If I get a 12% return and paid a 1% fee, that’s better than an 8% return and a nine basis point fee.

We’ve had another conversation where we were talking about, you know, solving problems for advisors…

But hold on, let’s back up for the ones that want that. So again, if, you know, if you want to buy 10,000 shares of BWTG (Brendan Wood TopGun ETF, TCM sponsored ETF,) great, go for it. If you want us to help you with, you know, on an outsourced advisory basis, we’ll do that as well.

So, you know, and then I said, you said, like, well, what are the problems? Like, why would this ruin somebody’s day, week, month, year or whatever by not having you come in and take over?

I mean, you want to get to 40, 60, 80 million. And again, the way you get to 40, 60, 80 is you convince people who are working with other advisors to come work with you. And if you’re doing the same crap that they’re doing, how are you going to do that? You’ve got to do something different. You’ve got to do something better. And, you know, and it’s got to be something where you can describe it to someone. And it is clearly a better approach.

You know, it also goes back to, again, you know, how much time do you have in the day for marketing, client service, investment management? And, you know, in the landscape of what’s out there in kind of these model portfolios, you know, again, these guys are not incentivized to try to be better. You know, because, you know, if the market’s up, you know, 10% and everybody’s up eight, yeah, all right. You know, I’m only up eight, but everybody was up eight.

But if the market’s up 10%, everybody’s up eight, and I’m only up four, because, you know, I’m out there trying to do some different things, I got a problem. And so, there’s no incentive structure for anyone to do anything truly unique, you know, truly good. You know, so everyone is looking the same, you know, and it permeates everything.

It’s why most active funds are index huggers, because you don’t want to risk, you know, not having the same performance of an index, which is, again, what I love about Brendan Wood Top Gun, it doesn’t look like an index at all. It’s 25 names.

Okay, this is kind of a catch-22. You’re saying advisors don’t want to, you know, break out of the mean, right?

I’m saying that the people providing services to advisors don’t. Advisors probably don’t either. But that creates an issue of how you’re going to attract new clients, if you’re doing the exact same thing everybody else is doing. Goes back to substantial differentiation.

Why would someone be incentivized to leave their comfy, you know, S&P hugging model and say, “I want to go with Matt to try to do better?” What’s the incentive to do that?

The incentive is, do you want to grow your practice? You know, if you’re sitting there, hey, I’m managing 20 million, I make enough to get by, you know, my investments chug along, my clients are happy. Do you want me taking over your portfolio management? No, you don’t. Because I’m going to go in there and I’m going to shake stuff up.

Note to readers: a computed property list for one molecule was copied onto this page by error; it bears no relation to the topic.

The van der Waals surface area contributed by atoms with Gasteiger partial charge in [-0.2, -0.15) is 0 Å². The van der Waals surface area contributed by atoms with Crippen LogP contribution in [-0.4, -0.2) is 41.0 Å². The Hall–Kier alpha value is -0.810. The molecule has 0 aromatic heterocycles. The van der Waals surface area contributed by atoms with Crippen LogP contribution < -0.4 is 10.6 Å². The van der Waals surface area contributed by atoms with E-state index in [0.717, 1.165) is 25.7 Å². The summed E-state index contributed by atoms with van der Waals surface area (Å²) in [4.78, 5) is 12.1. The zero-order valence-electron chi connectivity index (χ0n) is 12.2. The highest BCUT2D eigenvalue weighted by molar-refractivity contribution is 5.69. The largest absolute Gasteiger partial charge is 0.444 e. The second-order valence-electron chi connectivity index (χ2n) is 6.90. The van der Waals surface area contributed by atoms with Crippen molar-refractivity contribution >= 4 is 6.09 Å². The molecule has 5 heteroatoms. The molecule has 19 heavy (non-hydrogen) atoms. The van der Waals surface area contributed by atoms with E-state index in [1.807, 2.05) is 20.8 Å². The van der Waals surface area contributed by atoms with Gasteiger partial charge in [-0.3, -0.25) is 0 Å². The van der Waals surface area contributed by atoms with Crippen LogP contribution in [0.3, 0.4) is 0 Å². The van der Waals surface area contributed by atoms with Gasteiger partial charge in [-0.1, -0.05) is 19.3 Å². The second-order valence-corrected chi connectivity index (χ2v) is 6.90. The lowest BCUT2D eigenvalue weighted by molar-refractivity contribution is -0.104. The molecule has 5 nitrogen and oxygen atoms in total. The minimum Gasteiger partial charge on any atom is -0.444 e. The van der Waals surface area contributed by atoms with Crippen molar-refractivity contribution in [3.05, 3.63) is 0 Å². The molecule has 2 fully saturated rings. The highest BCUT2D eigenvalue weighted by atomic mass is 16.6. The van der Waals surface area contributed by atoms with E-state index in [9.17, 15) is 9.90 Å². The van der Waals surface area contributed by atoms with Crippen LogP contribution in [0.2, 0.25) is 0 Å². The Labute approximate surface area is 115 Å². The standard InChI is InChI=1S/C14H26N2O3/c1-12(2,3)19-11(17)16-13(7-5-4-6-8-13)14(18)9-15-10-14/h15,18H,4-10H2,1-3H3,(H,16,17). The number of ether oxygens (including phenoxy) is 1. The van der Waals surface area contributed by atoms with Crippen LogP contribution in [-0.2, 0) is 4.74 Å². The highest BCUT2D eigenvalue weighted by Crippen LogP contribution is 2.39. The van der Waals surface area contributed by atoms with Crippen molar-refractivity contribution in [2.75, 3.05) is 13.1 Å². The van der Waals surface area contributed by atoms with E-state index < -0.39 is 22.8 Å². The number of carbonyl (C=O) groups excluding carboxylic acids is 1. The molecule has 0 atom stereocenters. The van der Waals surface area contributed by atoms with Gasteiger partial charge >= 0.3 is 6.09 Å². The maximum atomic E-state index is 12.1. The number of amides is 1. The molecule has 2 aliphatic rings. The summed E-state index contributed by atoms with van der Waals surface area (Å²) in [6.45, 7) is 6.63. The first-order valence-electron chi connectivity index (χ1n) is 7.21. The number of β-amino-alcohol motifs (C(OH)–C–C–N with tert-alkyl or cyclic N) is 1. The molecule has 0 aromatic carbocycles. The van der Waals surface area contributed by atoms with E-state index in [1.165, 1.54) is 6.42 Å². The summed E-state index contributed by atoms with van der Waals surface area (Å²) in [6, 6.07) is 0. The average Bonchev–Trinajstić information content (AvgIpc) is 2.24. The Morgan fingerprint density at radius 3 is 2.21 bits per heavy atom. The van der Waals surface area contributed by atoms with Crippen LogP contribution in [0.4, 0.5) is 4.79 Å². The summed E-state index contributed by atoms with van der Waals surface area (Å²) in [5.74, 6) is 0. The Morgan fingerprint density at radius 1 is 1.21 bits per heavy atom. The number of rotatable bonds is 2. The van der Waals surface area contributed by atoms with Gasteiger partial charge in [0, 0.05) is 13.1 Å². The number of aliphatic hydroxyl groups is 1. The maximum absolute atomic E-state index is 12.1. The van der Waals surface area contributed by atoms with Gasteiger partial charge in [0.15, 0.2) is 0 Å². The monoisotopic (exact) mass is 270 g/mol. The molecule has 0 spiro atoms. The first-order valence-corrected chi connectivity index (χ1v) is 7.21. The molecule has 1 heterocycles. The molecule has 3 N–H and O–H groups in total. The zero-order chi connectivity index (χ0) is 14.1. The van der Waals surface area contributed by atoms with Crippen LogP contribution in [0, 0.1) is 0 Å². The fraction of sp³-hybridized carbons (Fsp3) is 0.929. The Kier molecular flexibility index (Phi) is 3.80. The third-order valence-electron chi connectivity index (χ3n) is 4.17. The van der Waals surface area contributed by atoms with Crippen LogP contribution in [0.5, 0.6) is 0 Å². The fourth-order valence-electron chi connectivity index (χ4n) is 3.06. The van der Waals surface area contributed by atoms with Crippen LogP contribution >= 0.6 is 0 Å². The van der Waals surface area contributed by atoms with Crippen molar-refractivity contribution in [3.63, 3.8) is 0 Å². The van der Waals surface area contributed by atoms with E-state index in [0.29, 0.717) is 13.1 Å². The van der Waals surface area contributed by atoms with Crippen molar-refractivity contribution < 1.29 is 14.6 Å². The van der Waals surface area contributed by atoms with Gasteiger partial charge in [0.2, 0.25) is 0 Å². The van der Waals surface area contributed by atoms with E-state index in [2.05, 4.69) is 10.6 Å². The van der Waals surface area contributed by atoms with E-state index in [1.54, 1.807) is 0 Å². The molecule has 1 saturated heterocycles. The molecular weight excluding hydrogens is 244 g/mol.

Do you want to buy TGLR? Yeah, you might want to buy Tengler, but you don’t want me going in there and in shaking up your portfolio management. Now, on the other hand, you’re managing 20 million, you want to be at 100 million. You’re trying to aggressively grow your practice. You’re going out there talking to prospects, giving them the same pitch that they’re already doing. Is there any reason for them to move? Because remember, if I’m working with an advisor, chances are I like that person. They might send me birthday cards. You know, they may have taken me to a Yankees game. Do I want to pick up the phone? Hey, Pat, you know, we’ve been working together for 10 years. I’m sorry.

I’m moving my account over to this Logan guy who I just met.  Yeah, so there’s got to be a reason. It’s got to be like, hey, Pat, you know what you’ve been doing for me? It’s okay. I just ran into this Logan guy and what they’re doing is really cool. Yeah, I’m sorry, but you know, money’s money. Okay, so let me back up. All right.

So, let’s say I’m the advisor. And I’m like, ‘god, I suck at this.’ I need to find a CIO or whatever.

I got Matt over here. I got this dude over there. I got that dude over there. Why would I pick you over Logan over so and so?

Because I am not going to revert to the mean. Again, I’m not going to put together the same mediocre portfolio everyone else is going to do. And remember, I’m the guy who called the top of the market with SARK, the guy who understands how markets work.

Yeah, and we’re going to use a forward-looking due diligence approach versus backward looking.

Let’s talk about SKRE, it feels like the bad news is already priced in?

Yeah. So, a couple of things. And last night, I don’t know if you saw an article. What’s that?

I read it and saw it. I think that’s old news, really.

But maybe. But an article came out that 63 banks were on the verge of failure.

The stocks are probably up today. That was my point,

Though. It might very well be. What you need is a couple of things. So first off, understand the regional bank model is somewhat flawed. I mean, it’s cool from the standpoint of if you really need something, you’re going to go to a regional bank. So, like I bank at Wells Fargo. But if I need something customized, something out of the ordinary, I’m going to go to First County Bank because Wells Fargo is not going to bend over backwards. But the problem you run into is that Wells Fargo is systematically too big to fail. They will never go under. Wells Fargo is allowed to go under. We’ve got really, really big problems. First County Bank is not systematically too big to fail. And I can move my money. If I had money at First County, I could move it to Wells Fargo in five seconds.